On the surface, sure. But what seems like airtight logic falls apart under scrutiny – because of EVs’ incredible efficiency and because of coal’s fading role in the generation of electricity.
Coal is rolling… on out of style
There are fewer and fewer U.S. grids left that rely primarily on coal-fired power. Whereas more than half of states used mostly coal for electricity in 2001, only 15 still do. According to the U.S. Energy Information Administration, nearly a quarter of remaining U.S. coal-fired generating operations have announced plans to shut down.
Coal has been on a long, steady decline as a percentage of all grid fuels in the U.S., falling from about 45% in 2010 to 21% in 2022. During the same period, renewables have doubled, rising from 10% to 20%. Natural gas remains the largest single fuel source for the U.S. grid, and while its share of the mix has expanded in the last 12 years, its growth rate trails that of renewables. Political forces will surely continue to intervene, but the low cost of renewables all but assures the growth of wind, solar and other low-carbon sources at the expense of traditional fuels.
Making an EV is the dirtiest part
Most studies agree that manufacturing an EV is a more carbon-intensive process than building a vehicle with an internal combustion engine. But once the cars are assembled and delivered to the customer, the ICE’s environmental advantage begins to unravel. Between 8,400 and 13,500 miles of driving, the ICE vehicle’s carbon footprint overtakes that of the EV and continues to grow ever larger, while the future carbon emissions from the EV are marginal and depend on your local electric grid. The EV extends its advantage even when it is repeatedly charging from a grid powered mostly by fossil fuels, including coal.
What this means is that once an EV has been on the road a year or two, it has “broken even” with an ICE car in terms of emissions. The ICE continues to add to its lifetime carbon emissions, while the EV barely does.
It all comes down to efficiency
How is it possible that an EV is cleaner regardless of how its energy is produced? The answer lies in EVs’ profound efficiency advantages over ICE vehicles. No matter the trip, whether you’re puttering around town or rocketing down the Interstate, the EV consumes fuel at a radically lower rate. The slower consumption generates far fewer emissions for each mile driven.
The efficiency differential between EVs and comparable conventional vehicles is extreme.
An example: The compact Honda Civic, long celebrated as a champion of thrift, averages 36 MPG, according to the EPA. The Tesla Model 3, an electric sedan similar in size to the Civic, delivers the equivalent of 132 MPG (expressed by the EPA as MPG-equivalent, or MPGe).
That's a whopping 367% efficiency advantage over the miserly Honda.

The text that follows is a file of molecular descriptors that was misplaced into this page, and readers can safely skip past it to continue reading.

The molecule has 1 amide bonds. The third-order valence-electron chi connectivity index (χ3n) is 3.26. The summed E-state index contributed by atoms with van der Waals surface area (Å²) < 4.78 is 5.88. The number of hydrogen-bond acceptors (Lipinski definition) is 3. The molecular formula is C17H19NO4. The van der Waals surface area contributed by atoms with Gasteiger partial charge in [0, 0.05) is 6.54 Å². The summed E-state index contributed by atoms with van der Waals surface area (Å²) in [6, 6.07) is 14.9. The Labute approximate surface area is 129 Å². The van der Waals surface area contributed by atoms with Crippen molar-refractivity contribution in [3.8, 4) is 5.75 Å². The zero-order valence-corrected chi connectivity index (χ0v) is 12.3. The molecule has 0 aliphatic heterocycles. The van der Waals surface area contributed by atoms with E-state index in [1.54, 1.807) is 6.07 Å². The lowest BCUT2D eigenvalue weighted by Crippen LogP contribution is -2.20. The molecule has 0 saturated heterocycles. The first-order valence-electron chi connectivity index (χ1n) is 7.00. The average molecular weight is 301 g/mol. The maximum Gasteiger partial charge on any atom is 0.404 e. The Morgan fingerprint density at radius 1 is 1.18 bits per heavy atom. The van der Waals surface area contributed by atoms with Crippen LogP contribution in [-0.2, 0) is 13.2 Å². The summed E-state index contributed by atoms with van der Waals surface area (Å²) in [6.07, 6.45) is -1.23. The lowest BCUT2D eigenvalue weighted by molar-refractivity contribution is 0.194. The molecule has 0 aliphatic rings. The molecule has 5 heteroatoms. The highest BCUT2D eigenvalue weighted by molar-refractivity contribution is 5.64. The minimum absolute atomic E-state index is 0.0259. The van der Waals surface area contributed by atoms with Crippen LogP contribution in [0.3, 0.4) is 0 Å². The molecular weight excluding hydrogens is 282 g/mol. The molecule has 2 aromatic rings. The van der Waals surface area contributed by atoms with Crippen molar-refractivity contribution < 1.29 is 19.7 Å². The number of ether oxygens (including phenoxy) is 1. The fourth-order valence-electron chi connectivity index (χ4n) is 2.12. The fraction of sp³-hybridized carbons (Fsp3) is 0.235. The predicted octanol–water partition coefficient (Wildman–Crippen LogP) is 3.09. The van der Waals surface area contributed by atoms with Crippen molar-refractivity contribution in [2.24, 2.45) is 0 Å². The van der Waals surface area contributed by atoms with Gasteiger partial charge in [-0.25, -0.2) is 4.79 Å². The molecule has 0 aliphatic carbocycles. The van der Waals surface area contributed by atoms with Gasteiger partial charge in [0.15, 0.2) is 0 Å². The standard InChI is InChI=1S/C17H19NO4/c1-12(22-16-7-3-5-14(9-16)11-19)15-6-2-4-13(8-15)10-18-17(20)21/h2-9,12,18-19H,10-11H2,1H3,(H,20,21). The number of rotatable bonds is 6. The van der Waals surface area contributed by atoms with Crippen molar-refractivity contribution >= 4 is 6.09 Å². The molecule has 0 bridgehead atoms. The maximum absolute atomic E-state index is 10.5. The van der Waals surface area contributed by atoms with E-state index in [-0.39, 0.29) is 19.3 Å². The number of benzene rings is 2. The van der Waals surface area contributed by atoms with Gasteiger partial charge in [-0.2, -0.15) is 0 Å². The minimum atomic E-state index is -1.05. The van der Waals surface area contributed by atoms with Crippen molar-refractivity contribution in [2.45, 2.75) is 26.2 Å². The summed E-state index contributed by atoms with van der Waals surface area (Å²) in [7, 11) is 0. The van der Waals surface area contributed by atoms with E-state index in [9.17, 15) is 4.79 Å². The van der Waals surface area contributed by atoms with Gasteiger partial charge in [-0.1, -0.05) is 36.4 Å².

In case you’re thinking the Tesla might be an outlier, there are 17 EV models available in the U.S. that deliver economy above 100 MPGe, with six achieving 120 MPGe or better and two exceeding 130. No gas-powered vehicle comes close. The Hyundai Ionic Blue hybrid, the current efficiency champion among fossil-fueled vehicles, rings in at 59 MPG. This means that while a gallon of gas gets an Ioniq Blue 59 miles, the same amount of energy gets most EVs 100 miles.
If you’re really trying to drive carbon neutral, a used EV will be the cleanest option, since no new production is required. So, if you’re shopping for something, say, around two years old, you’ll be happy to learn that the 10 best-selling EVs of 2020 averaged the equivalent of 108 miles per gallon. Read more about highly efficient EVs or the way that driving style may influence efficiency.
EVs are cleaner now, and getting better
A study by the International Council on Clean Transportation found that “battery electric vehicles (BEVs) have by far the lowest life-cycle [greenhouse gas] emissions. Emissions over the lifetime of average medium-size BEVs registered today are already lower than comparable gasoline cars by 66%–69% in Europe, 60%–68% in the United States, 37%–45% in China, and 19%–34% in India.” The difference between emissions savings in different regions comes down to how dirty it is to produce energy in each of those places.
The ICCT study concludes that “…as the electricity mix continues to decarbonize, the life-cycle emissions gap between BEVs and gasoline vehicles increases substantially,” and that EVs entirely powered by renewable energy would correspond to 81% lower lifecycle GHG emissions than gasoline cars.
Coal-powered EVs? The point is nearly moot.
Written by John Kent, an independent journalist specializing in transportation and environmental issues. He served as a staff writer for the Albuquerque Journal and has contributed stories to the Associated Press, Dallas Morning News and Fort Worth Star-Telegram. He is a contributing editor for Texas Climate News and a frequent contributor to GreenSource DFW. Twitter: @JohnRKent